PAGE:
Limiting certain foods or food groups (like going gluten free or cutting out dairy) beyond medical necessity
Food choices are often influenced by others, including diet culture, sport culture, or social media
Exercising beyond the training plan, especially to burn calories or influence body shape or size
Being overly worried about food quality or how food was prepared (especially with food made outside the home or at a restaurant)
Categorizing foods as "good" or "bad" (and noticing a change in mood or emotions that go along with that)
Occasional guilt or shame after eating, especially when failing to adhere to food rules or indulging in "bad" foods
Limited or inflexible with what foods are eaten or where foods are coming from
Being overly concerned with what others are eating
An eating disorder is a complex condition characterized by abnormal eating habits that impair health and an individual's ability to function and will be diagnosed by a medical team. The most common eating disorders seen in gymnasts include:
Anorexia Nervosa, which is characterized by an intense fear of gaining weight, severe restriction of food intake, and a distorted body image
Bulimia Nervosa, which is characterized by episodes of binge eating followed by purging behaviors (such as vomiting, using laxatives, or excessive exercise).
Binge Eating Disorder is characterized by episodes of eating large amounts of food (often even when they are not hungry) and feeling out of control around food, followed by feelings of shame, guilt, and distress.
A diagnosable eating disorder often includes:
Being so preoccupied by food and weight that it directly impacts other aspects of life
Overtly preoccupied with the desire to change body type, shape, or weight
Extremely rigid with food rules
Extremely limited in safe foods
Cycles of restricting and/or binging, with or without purging
Over-exercising, even through an injury or illness
The main difference between disordered eating and eating disorders involves the severity and degree of the symptoms. Disordered eating frequently involves many of the same behaviors that occur in eating disorders, but such symptoms occur less frequently or less intensely. This does not mean that disordered eating is not serious; disordered eating can often be more subtle, making it more difficult to recognize or, at times, more challenging to address. However, disordered eating can lead to the development of an eating disorder.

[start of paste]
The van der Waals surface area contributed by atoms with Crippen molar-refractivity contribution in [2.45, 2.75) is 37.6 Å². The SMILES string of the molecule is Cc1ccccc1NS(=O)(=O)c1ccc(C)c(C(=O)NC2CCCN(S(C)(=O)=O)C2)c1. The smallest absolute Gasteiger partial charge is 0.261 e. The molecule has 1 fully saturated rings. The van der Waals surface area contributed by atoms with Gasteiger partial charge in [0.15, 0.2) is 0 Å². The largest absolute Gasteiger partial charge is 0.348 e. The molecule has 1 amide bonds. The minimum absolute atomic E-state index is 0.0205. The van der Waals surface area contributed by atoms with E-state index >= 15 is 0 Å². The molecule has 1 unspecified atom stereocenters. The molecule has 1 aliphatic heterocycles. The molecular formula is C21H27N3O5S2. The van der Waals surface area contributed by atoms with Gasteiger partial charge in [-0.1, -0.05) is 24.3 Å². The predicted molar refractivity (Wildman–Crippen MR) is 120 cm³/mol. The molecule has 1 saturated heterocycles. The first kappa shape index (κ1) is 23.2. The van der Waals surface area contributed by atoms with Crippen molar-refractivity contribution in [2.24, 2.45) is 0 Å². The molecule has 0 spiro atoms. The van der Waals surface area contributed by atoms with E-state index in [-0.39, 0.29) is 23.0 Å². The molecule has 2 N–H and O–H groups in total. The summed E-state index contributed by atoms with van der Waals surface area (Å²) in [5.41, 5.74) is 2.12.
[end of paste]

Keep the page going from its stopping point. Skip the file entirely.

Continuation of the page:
What are the warning signs?
As a gymnast, teammate, parent, coach, or medical provider for gymnasts it is important to be able to identify the warning signs of disordered eating and an eating disorder:
Sudden weight change
Sudden change in strength, endurance, ability to keep up with the team
Obsessed with the scale / preoccupation with weight
Often makes comments about "feeling fat"
Limits social life, especially when it involves eating in public
Change in mood
Skipping meals or snacks, especially before a workout
Dressing in layers (to hide one's body or weight loss)
Obsessively tracking food, calories, macros, etc.
Constantly thinking or talking about food
Growing list of forbidden foods / only a handful of safe foods
GI issues (often made worse by eliminating more foods to figure out what causes symptoms)
Frequent trips to the bathroom, especially after meals
Signs and symptoms of RED-S or the Female Athlete Triad
It is important to remember that while sometime eating disorders or disordered eating will come with weight loss, the majority do not. An eating disorder does not have a look and you don't have to be "sick enough" to get help. Eating disorders, specifically anorexia nervosa, has the highest mortality rate of any mental illness. The earlier you are able to identify the signs and symptoms and intervene, the more likely recovery is possible.
If you or someone you know is struggling with disordered eating or an eating disorder, you can find more information on The National Eating Disorders Association website.
Seeing a registered dietitian or therapist may be scary or feel unnecessary, but they can help you reflect on the root cause of comparison and body checking and help you develop a plan to reduce and stop these intrusive habits before they develop into further disordered eating and more severe eating disorders.
NEDA has a quick and easy screening tool (appropriate for ages 13 and up) to help determine if it's time to seek professional help.